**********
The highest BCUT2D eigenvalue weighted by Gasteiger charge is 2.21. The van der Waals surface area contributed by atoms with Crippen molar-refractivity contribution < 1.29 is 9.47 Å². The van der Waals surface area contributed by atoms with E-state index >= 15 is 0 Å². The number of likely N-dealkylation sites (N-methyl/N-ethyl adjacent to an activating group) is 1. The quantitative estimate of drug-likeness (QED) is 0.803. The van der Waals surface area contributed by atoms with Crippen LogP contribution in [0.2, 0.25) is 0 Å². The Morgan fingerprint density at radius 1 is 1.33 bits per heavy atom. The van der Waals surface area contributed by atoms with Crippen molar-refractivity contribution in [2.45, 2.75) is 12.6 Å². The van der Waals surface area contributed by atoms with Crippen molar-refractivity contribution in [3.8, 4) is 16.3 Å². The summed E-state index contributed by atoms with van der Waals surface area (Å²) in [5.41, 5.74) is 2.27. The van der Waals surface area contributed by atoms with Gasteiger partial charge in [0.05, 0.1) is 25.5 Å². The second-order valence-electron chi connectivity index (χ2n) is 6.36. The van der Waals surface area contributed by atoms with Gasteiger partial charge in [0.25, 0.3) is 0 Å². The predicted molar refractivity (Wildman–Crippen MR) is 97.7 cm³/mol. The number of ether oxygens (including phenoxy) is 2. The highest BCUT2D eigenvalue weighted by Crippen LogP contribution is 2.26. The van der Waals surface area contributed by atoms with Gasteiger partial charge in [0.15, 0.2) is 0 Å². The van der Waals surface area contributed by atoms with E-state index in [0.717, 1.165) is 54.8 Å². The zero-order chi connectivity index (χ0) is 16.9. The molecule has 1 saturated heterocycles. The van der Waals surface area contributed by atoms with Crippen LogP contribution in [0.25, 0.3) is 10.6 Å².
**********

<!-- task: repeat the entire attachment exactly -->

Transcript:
The highest BCUT2D eigenvalue weighted by Gasteiger charge is 2.21. The van der Waals surface area contributed by atoms with Crippen molar-refractivity contribution < 1.29 is 9.47 Å². The van der Waals surface area contributed by atoms with E-state index >= 15 is 0 Å². The number of likely N-dealkylation sites (N-methyl/N-ethyl adjacent to an activating group) is 1. The quantitative estimate of drug-likeness (QED) is 0.803. The van der Waals surface area contributed by atoms with Crippen LogP contribution in [0.2, 0.25) is 0 Å². The Morgan fingerprint density at radius 1 is 1.33 bits per heavy atom. The van der Waals surface area contributed by atoms with Crippen molar-refractivity contribution in [2.45, 2.75) is 12.6 Å². The van der Waals surface area contributed by atoms with Crippen molar-refractivity contribution in [3.8, 4) is 16.3 Å². The summed E-state index contributed by atoms with van der Waals surface area (Å²) in [5.41, 5.74) is 2.27. The van der Waals surface area contributed by atoms with Gasteiger partial charge in [0.05, 0.1) is 25.5 Å². The second-order valence-electron chi connectivity index (χ2n) is 6.36. The van der Waals surface area contributed by atoms with Gasteiger partial charge in [0.25, 0.3) is 0 Å². The predicted molar refractivity (Wildman–Crippen MR) is 97.7 cm³/mol. The number of ether oxygens (including phenoxy) is 2. The highest BCUT2D eigenvalue weighted by Crippen LogP contribution is 2.26. The van der Waals surface area contributed by atoms with Gasteiger partial charge in [0.15, 0.2) is 0 Å². The van der Waals surface area contributed by atoms with E-state index in [0.717, 1.165) is 54.8 Å². The zero-order chi connectivity index (χ0) is 16.9. The molecule has 1 saturated heterocycles. The van der Waals surface area contributed by atoms with Crippen LogP contribution in [0.25, 0.3) is 10.6 Å².